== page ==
Despite recent efforts in the hearing health care industry, there are many misconceptions about hearing loss. Below is a list of common hearing loss myths and the truths behind them.
Myth: Hearing Loss Only Affects Old People
Forty-eight million Americans experience hearing loss, many of whom are not “old.” While hearing loss can be caused by the natural aging process, other common causes include genetic factors, noise exposure, head trauma and ototoxic drugs.
Approximately five out of every 1,000 babies are born with hearing loss. Additionally, teenagers are susceptible to hearing loss caused by noise damage; according to the Centers for Disease Control and Prevention, as many as 16 percent of teens ages 12 to 19 have some degree of hearing loss that they attribute to loud noise. A total of 26 million Americans between ages 20 and 69 experience noise induced hearing loss.
Myth: Primary Care Physicians Screen for Hearing Loss
Most primary care physicians do not screen for hearing loss during a regular physical exam. If you suspect you may have hearing loss, bring it up at your next appointment. Your PCP can place a referral for you to see an expert audiologist who can conduct a comprehensive hearing exam.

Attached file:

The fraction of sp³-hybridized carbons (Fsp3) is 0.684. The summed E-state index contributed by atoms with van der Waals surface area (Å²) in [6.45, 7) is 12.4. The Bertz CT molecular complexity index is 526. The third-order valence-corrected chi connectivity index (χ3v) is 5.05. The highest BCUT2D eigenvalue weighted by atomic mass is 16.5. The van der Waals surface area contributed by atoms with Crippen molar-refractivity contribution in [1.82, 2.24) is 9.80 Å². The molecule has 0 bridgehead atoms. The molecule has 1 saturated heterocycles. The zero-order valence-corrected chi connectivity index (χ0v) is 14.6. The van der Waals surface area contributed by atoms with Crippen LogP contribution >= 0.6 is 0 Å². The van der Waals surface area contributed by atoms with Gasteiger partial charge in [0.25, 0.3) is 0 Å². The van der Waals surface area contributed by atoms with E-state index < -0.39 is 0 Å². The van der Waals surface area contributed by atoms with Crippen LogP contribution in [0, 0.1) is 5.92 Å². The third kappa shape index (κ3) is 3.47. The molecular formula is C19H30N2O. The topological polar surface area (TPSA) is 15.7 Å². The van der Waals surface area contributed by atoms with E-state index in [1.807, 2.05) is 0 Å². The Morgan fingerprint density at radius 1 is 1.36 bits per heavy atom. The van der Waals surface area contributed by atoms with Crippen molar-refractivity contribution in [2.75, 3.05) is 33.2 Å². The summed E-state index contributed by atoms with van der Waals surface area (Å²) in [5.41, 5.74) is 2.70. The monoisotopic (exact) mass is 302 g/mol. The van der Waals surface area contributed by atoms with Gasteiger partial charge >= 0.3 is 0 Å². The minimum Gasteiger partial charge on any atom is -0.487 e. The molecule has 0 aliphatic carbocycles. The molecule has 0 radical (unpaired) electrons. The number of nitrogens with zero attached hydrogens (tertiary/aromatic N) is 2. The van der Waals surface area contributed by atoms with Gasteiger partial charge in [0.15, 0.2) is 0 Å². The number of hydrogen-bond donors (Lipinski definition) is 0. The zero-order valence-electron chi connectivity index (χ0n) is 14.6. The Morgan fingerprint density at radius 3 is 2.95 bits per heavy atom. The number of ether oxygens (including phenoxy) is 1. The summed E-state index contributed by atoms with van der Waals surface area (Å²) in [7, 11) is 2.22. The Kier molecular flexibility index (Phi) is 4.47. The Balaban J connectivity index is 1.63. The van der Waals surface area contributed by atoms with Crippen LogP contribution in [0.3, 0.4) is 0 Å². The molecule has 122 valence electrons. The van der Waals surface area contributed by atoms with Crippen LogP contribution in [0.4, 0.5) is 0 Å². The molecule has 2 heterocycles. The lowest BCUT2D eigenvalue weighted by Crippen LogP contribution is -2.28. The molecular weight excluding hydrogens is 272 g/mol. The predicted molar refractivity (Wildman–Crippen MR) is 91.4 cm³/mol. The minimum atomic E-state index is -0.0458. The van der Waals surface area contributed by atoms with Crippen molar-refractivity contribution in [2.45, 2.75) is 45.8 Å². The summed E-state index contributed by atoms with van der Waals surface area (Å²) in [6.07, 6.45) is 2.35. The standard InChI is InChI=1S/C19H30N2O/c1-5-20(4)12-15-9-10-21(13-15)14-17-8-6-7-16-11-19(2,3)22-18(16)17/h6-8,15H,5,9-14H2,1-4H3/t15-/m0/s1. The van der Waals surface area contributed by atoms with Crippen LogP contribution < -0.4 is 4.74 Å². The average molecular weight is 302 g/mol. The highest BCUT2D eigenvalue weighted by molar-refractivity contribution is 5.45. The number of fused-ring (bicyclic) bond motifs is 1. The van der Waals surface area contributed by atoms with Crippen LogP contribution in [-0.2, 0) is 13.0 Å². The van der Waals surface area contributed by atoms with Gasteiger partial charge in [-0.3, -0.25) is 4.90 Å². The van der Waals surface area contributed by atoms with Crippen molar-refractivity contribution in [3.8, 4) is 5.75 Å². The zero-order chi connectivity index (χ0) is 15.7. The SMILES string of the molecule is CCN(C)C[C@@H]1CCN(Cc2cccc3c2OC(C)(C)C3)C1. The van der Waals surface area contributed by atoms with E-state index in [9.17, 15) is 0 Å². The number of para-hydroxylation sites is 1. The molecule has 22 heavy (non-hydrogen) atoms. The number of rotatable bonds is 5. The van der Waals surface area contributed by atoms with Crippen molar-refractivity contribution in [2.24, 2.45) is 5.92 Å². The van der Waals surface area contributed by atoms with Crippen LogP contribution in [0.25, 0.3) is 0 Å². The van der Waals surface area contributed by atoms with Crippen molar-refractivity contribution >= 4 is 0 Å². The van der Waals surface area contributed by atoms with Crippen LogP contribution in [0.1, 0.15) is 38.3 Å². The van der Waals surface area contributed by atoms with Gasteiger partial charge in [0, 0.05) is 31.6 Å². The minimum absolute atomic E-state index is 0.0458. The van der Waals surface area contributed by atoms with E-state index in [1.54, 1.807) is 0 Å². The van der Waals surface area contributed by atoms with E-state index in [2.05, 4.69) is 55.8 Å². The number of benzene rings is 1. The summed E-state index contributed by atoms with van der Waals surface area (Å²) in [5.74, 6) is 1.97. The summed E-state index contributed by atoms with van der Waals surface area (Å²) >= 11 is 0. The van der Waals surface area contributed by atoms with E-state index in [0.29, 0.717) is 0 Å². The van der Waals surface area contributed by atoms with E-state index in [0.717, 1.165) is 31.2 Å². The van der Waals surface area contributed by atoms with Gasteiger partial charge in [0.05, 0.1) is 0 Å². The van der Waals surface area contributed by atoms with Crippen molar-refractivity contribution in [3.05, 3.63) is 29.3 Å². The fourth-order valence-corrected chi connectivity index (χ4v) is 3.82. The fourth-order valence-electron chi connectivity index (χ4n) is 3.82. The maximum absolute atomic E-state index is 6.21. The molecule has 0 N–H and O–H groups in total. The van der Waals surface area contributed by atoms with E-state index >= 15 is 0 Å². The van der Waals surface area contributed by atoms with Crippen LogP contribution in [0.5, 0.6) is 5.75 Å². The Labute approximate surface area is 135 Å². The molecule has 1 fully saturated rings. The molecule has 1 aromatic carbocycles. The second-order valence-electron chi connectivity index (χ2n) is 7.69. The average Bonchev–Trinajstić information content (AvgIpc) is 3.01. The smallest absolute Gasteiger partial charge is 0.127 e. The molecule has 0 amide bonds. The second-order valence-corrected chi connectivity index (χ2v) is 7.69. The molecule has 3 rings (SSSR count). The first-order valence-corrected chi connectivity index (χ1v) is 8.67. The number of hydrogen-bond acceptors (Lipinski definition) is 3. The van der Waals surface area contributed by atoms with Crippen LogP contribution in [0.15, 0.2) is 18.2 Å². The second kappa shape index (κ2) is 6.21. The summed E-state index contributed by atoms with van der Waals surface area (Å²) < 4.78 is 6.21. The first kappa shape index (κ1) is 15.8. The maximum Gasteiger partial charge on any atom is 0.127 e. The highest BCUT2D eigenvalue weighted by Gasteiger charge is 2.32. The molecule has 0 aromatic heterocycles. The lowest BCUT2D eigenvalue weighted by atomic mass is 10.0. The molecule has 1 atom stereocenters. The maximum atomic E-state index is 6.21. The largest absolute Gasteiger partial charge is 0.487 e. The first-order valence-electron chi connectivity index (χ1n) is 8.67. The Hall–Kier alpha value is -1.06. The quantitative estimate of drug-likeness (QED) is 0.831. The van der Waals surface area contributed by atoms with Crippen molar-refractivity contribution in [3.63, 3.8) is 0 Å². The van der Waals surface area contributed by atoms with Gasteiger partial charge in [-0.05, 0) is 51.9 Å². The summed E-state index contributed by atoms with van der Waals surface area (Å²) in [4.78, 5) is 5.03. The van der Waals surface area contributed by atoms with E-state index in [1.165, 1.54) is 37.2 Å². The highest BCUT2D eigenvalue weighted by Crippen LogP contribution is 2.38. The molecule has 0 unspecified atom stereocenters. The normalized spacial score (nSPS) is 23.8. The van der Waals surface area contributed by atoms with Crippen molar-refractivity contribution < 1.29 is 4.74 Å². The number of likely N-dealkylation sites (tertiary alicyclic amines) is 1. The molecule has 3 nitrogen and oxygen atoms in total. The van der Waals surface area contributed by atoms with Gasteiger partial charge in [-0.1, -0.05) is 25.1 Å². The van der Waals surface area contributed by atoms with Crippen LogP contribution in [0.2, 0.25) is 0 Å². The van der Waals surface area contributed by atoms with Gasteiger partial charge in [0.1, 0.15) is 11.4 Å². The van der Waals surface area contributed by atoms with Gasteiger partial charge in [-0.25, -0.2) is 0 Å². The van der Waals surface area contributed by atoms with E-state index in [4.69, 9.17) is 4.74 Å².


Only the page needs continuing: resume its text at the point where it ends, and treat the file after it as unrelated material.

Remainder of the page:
Myth: Hearing Loss in One Ear Is No Big Deal
While you may still pick up most sounds with your good ear, your brain relies on auditory input from both ears to localize and recognize sounds. Single-sided deafness can impact your ability to determine where sounds are coming from and make it difficult to understand speech in background noise.
Myth: Hearing Aids Restore Hearing to Normal
Hearing loss is not the same as vision loss, and hearing aids do not correct your hearing the way glasses or contacts correct your vision. Once you have damaged the stereocilia of your inner ear, it cannot simply be reversed. Instead, hearing aids work by amplifying sounds to a volume your ears can hear without having to strain.
Today’s hearing aids have features like Bluetooth connectivity, directionality, automatic programming, smartphone controls and more. They are even available in discreet colors and styles, and many are nearly invisible.
For more information about today’s hearing technology, call Arizona Hearing Specialists today!